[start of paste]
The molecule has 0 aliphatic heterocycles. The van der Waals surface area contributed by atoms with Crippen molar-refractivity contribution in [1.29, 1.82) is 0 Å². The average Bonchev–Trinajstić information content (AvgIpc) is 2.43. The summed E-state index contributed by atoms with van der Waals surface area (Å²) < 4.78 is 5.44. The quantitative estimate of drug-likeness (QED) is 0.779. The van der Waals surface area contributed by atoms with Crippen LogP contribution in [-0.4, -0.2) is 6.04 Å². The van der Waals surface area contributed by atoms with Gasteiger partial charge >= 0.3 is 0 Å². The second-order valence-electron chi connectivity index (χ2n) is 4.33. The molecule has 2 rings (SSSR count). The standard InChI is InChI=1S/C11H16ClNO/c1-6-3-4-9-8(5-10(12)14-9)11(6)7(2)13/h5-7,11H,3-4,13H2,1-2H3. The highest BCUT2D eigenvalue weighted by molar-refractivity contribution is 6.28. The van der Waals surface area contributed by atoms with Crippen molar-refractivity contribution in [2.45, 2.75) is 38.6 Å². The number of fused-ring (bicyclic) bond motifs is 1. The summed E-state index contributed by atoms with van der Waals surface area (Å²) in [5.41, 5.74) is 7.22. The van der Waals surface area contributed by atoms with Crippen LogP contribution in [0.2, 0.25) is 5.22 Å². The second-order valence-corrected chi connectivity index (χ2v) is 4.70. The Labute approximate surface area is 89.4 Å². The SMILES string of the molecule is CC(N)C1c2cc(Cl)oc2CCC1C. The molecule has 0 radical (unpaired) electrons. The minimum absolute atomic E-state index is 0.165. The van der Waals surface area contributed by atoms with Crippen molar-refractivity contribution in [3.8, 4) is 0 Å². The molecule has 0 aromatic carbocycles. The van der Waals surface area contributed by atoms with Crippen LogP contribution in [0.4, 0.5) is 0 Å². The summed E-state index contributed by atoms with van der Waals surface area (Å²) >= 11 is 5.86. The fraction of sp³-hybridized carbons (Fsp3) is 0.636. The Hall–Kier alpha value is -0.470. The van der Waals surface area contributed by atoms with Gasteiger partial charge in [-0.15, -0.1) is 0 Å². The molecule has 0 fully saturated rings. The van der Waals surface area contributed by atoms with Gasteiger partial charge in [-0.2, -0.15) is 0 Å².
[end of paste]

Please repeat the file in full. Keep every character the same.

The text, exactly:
The molecule has 0 aliphatic heterocycles. The van der Waals surface area contributed by atoms with Crippen molar-refractivity contribution in [1.29, 1.82) is 0 Å². The average Bonchev–Trinajstić information content (AvgIpc) is 2.43. The summed E-state index contributed by atoms with van der Waals surface area (Å²) < 4.78 is 5.44. The quantitative estimate of drug-likeness (QED) is 0.779. The van der Waals surface area contributed by atoms with Crippen LogP contribution in [-0.4, -0.2) is 6.04 Å². The van der Waals surface area contributed by atoms with Gasteiger partial charge >= 0.3 is 0 Å². The second-order valence-electron chi connectivity index (χ2n) is 4.33. The molecule has 2 rings (SSSR count). The standard InChI is InChI=1S/C11H16ClNO/c1-6-3-4-9-8(5-10(12)14-9)11(6)7(2)13/h5-7,11H,3-4,13H2,1-2H3. The highest BCUT2D eigenvalue weighted by molar-refractivity contribution is 6.28. The van der Waals surface area contributed by atoms with Crippen molar-refractivity contribution in [2.45, 2.75) is 38.6 Å². The number of fused-ring (bicyclic) bond motifs is 1. The summed E-state index contributed by atoms with van der Waals surface area (Å²) in [5.41, 5.74) is 7.22. The van der Waals surface area contributed by atoms with Crippen LogP contribution in [0.2, 0.25) is 5.22 Å². The second-order valence-corrected chi connectivity index (χ2v) is 4.70. The Labute approximate surface area is 89.4 Å². The SMILES string of the molecule is CC(N)C1c2cc(Cl)oc2CCC1C. The molecule has 0 radical (unpaired) electrons. The minimum absolute atomic E-state index is 0.165. The van der Waals surface area contributed by atoms with Crippen molar-refractivity contribution in [3.8, 4) is 0 Å². The molecule has 0 aromatic carbocycles. The van der Waals surface area contributed by atoms with Crippen LogP contribution in [0.4, 0.5) is 0 Å². The summed E-state index contributed by atoms with van der Waals surface area (Å²) >= 11 is 5.86. The fraction of sp³-hybridized carbons (Fsp3) is 0.636. The Hall–Kier alpha value is -0.470. The van der Waals surface area contributed by atoms with Gasteiger partial charge in [-0.15, -0.1) is 0 Å². The molecule has 0 fully saturated rings. The van der Waals surface area contributed by atoms with Gasteiger partial charge in [-0.2, -0.15) is 0 Å².